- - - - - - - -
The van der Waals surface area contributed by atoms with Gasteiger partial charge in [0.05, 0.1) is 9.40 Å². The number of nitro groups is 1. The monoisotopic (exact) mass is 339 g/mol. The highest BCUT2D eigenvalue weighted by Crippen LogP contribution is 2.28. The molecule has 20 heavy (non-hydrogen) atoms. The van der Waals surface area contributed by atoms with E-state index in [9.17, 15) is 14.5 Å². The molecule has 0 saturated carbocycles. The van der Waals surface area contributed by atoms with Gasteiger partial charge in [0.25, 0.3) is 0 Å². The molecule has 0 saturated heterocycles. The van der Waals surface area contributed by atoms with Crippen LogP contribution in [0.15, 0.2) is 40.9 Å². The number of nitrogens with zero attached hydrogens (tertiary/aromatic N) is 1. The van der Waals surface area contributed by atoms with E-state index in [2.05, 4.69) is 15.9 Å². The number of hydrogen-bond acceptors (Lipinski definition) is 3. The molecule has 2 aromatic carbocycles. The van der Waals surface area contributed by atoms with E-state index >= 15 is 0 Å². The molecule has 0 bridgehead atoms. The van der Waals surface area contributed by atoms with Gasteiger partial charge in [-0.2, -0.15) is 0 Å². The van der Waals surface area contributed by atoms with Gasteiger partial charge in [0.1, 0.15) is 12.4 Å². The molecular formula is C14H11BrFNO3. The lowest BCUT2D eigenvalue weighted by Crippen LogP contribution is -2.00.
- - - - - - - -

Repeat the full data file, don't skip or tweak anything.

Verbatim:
The van der Waals surface area contributed by atoms with Gasteiger partial charge in [0.05, 0.1) is 9.40 Å². The number of nitro groups is 1. The monoisotopic (exact) mass is 339 g/mol. The highest BCUT2D eigenvalue weighted by Crippen LogP contribution is 2.28. The molecule has 20 heavy (non-hydrogen) atoms. The van der Waals surface area contributed by atoms with E-state index in [9.17, 15) is 14.5 Å². The molecule has 0 saturated carbocycles. The van der Waals surface area contributed by atoms with Gasteiger partial charge in [0.25, 0.3) is 0 Å². The molecule has 0 saturated heterocycles. The van der Waals surface area contributed by atoms with Crippen LogP contribution in [0.15, 0.2) is 40.9 Å². The number of nitrogens with zero attached hydrogens (tertiary/aromatic N) is 1. The van der Waals surface area contributed by atoms with E-state index in [2.05, 4.69) is 15.9 Å². The number of hydrogen-bond acceptors (Lipinski definition) is 3. The molecule has 2 aromatic carbocycles. The van der Waals surface area contributed by atoms with E-state index >= 15 is 0 Å². The molecule has 0 bridgehead atoms. The van der Waals surface area contributed by atoms with Gasteiger partial charge in [-0.2, -0.15) is 0 Å². The van der Waals surface area contributed by atoms with Gasteiger partial charge in [0.1, 0.15) is 12.4 Å². The molecular formula is C14H11BrFNO3. The lowest BCUT2D eigenvalue weighted by Crippen LogP contribution is -2.00.